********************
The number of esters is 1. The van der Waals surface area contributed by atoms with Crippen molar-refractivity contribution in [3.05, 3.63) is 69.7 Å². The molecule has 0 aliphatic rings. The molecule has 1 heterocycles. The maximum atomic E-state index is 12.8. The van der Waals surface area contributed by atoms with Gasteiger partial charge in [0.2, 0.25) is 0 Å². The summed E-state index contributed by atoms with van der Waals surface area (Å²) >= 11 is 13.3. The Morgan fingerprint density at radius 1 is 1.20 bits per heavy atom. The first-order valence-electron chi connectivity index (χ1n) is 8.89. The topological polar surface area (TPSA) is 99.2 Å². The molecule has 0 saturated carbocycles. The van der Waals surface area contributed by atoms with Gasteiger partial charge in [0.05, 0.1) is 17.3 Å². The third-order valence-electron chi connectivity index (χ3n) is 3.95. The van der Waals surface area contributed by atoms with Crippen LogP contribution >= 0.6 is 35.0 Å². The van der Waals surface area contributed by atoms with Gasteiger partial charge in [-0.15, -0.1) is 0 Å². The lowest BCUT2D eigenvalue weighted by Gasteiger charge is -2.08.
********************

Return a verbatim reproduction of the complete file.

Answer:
The number of esters is 1. The van der Waals surface area contributed by atoms with Crippen molar-refractivity contribution in [3.05, 3.63) is 69.7 Å². The molecule has 0 aliphatic rings. The molecule has 1 heterocycles. The maximum atomic E-state index is 12.8. The van der Waals surface area contributed by atoms with Gasteiger partial charge in [0.2, 0.25) is 0 Å². The summed E-state index contributed by atoms with van der Waals surface area (Å²) >= 11 is 13.3. The Morgan fingerprint density at radius 1 is 1.20 bits per heavy atom. The first-order valence-electron chi connectivity index (χ1n) is 8.89. The topological polar surface area (TPSA) is 99.2 Å². The molecule has 0 saturated carbocycles. The van der Waals surface area contributed by atoms with Gasteiger partial charge in [0.05, 0.1) is 17.3 Å². The third-order valence-electron chi connectivity index (χ3n) is 3.95. The van der Waals surface area contributed by atoms with Crippen LogP contribution >= 0.6 is 35.0 Å². The van der Waals surface area contributed by atoms with Gasteiger partial charge in [-0.15, -0.1) is 0 Å². The lowest BCUT2D eigenvalue weighted by Gasteiger charge is -2.08.